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Whole Foods (WFM)  shareholders and the Federal Trade Commission approved the Whole (AMZN)  merger on Wednesday, but that was the easy part. 

The $13.7 billion deal that was first announced in June was obviously going to be approved, but now comes the hard part: Amazon has to turn around Whole Foods, which "by every measurement is a failing retailer," ex-Amazon executive Brittain Ladd said. Brittain worked on the global expansion of AmazonFresh and predicted in a paper written back in 2013 that Amazon would buy Whole Foods. 

While Amazon and its fearless leader Jeff Bezos are generally thought of as undefeatable, this acquisition is a big undertaking and has to be done right, Ladd said. "I continue to support the acquisition by Amazon but I am cognizant of the fact that if Amazon isn't careful, Whole Foods has the potential to become Amazon's bridge too far," he explained. 

The nearly $14 billion Whole Foods acquisition is Amazon's largest deal to date. Previously, the title was held by the $1.2 billion the company spent on shoe store Zappos in late 2009. With larger acquisitions come larger responsibilities. The grocery sector was already a hot bed for competition and the Amazon-Whole Foods deal just made grocery players that much more paranoid. 

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"Walmart (WMT) , Kroger (KR) , Aldi, Lidl and other retailers are accelerating their investments to increase their competitive advantages," Ladd said. "In just a few short months from the time Amazon announced they wanted to acquire Whole Foods, competition has increased with Walmart and other retailers announcing increased sales and new strategies."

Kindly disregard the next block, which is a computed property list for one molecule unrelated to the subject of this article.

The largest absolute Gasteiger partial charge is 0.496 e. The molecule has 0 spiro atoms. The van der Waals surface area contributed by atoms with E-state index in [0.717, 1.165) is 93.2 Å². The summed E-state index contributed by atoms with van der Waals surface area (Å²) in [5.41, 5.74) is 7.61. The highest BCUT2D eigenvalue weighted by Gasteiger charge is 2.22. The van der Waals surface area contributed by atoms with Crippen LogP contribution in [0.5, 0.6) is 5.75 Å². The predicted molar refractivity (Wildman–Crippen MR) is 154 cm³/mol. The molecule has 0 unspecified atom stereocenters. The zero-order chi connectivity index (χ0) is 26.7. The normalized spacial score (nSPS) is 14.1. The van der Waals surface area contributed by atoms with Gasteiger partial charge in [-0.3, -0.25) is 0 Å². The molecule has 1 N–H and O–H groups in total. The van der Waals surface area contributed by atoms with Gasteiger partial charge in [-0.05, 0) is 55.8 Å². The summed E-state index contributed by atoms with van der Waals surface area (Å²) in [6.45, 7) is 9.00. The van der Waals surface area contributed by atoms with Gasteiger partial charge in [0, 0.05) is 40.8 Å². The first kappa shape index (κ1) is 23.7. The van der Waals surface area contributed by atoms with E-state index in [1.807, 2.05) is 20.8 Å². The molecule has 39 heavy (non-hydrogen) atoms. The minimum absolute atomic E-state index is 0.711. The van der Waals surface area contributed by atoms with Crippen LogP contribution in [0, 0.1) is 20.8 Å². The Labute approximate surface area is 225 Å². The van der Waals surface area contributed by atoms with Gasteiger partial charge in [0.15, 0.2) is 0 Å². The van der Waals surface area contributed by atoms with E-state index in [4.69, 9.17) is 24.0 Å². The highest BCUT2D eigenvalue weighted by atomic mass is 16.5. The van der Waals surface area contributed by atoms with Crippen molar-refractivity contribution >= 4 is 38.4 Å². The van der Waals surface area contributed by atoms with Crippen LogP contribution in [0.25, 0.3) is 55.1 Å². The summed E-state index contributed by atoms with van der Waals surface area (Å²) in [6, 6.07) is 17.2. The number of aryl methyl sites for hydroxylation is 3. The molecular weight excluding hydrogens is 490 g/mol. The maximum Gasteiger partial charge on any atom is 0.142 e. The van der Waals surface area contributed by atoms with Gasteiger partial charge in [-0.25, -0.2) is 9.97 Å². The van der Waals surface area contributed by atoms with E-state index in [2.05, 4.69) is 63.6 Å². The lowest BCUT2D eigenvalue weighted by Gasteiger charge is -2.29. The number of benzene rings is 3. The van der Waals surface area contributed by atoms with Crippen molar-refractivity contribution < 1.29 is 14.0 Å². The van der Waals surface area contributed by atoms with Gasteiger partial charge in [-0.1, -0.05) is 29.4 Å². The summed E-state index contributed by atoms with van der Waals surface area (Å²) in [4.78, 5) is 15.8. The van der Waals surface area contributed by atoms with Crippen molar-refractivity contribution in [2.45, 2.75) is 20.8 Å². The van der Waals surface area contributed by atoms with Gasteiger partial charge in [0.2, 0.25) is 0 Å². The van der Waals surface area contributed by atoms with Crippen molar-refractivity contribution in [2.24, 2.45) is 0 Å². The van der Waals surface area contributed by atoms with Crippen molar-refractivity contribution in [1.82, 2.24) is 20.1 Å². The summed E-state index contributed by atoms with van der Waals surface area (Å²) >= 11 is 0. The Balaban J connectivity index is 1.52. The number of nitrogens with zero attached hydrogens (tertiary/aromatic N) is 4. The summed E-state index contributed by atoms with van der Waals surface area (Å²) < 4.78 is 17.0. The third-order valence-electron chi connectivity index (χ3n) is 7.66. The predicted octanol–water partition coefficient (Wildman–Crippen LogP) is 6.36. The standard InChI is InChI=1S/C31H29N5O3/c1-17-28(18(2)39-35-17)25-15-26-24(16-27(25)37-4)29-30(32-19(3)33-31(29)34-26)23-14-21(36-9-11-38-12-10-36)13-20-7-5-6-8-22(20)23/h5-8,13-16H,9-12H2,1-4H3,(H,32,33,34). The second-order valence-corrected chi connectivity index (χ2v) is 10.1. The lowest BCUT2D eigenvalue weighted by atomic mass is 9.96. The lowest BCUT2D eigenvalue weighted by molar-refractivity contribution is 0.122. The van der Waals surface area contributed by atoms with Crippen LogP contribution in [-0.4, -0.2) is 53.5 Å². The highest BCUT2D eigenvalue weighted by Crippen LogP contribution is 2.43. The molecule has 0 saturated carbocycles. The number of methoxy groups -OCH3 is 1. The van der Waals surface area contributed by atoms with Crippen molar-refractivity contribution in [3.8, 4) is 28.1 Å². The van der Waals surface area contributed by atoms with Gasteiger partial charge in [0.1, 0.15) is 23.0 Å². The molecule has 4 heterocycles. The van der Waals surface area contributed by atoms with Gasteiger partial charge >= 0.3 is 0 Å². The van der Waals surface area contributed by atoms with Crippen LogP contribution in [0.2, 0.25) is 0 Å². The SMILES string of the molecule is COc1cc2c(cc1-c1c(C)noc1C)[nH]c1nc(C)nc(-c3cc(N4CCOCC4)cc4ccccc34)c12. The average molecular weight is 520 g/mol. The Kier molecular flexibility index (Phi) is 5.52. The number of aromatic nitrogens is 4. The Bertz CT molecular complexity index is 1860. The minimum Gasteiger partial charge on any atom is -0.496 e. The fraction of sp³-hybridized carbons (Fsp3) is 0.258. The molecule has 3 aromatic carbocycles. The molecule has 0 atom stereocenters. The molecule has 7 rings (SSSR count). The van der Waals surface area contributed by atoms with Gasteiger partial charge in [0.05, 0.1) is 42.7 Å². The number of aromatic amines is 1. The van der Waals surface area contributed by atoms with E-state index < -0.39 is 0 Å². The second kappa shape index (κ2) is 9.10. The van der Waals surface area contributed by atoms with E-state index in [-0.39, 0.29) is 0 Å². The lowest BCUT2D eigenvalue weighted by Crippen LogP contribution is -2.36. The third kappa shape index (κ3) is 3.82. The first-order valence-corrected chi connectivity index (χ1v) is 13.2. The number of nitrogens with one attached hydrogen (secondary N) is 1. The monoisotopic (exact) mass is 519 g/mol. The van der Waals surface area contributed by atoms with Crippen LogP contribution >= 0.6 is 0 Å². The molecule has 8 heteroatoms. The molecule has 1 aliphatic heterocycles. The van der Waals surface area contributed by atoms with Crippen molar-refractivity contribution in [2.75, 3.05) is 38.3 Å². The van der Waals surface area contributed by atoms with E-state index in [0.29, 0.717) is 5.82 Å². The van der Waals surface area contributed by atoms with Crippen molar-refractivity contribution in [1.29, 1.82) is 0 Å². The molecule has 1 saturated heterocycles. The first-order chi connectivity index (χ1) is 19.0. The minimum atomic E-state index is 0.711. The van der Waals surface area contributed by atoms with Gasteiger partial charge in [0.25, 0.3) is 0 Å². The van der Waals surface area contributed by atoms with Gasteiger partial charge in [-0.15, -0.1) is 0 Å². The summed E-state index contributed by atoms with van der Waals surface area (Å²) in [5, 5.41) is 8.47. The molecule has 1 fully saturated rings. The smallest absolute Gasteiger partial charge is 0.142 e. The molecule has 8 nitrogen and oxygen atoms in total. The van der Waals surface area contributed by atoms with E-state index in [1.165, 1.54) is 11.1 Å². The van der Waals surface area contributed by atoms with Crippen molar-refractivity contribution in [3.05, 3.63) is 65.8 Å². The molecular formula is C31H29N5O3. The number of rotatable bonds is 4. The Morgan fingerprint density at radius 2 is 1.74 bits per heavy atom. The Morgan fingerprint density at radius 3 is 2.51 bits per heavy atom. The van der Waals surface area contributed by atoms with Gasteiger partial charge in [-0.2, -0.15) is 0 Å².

Walmart announced a new partnership with Alphabet's (GOOGL) Google on Wednesday to allow Walmart shoppers to easily purchase items through the voice-activated smart speaker Google Home. This is a direct attack on Amazon, which already allows people to shop on its range of smart speaker devices through its Alexa digital assistant.

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"Victory is anything but assured for Amazon as the companies they will compete against aren't backing down. The grocery industry is very, very challenging and Amazon has never competed in an industry with margins as low as groceries," Ladd said in conclusion. 

Meanwhile, TheStreet reveals who else Amazon should buy. 

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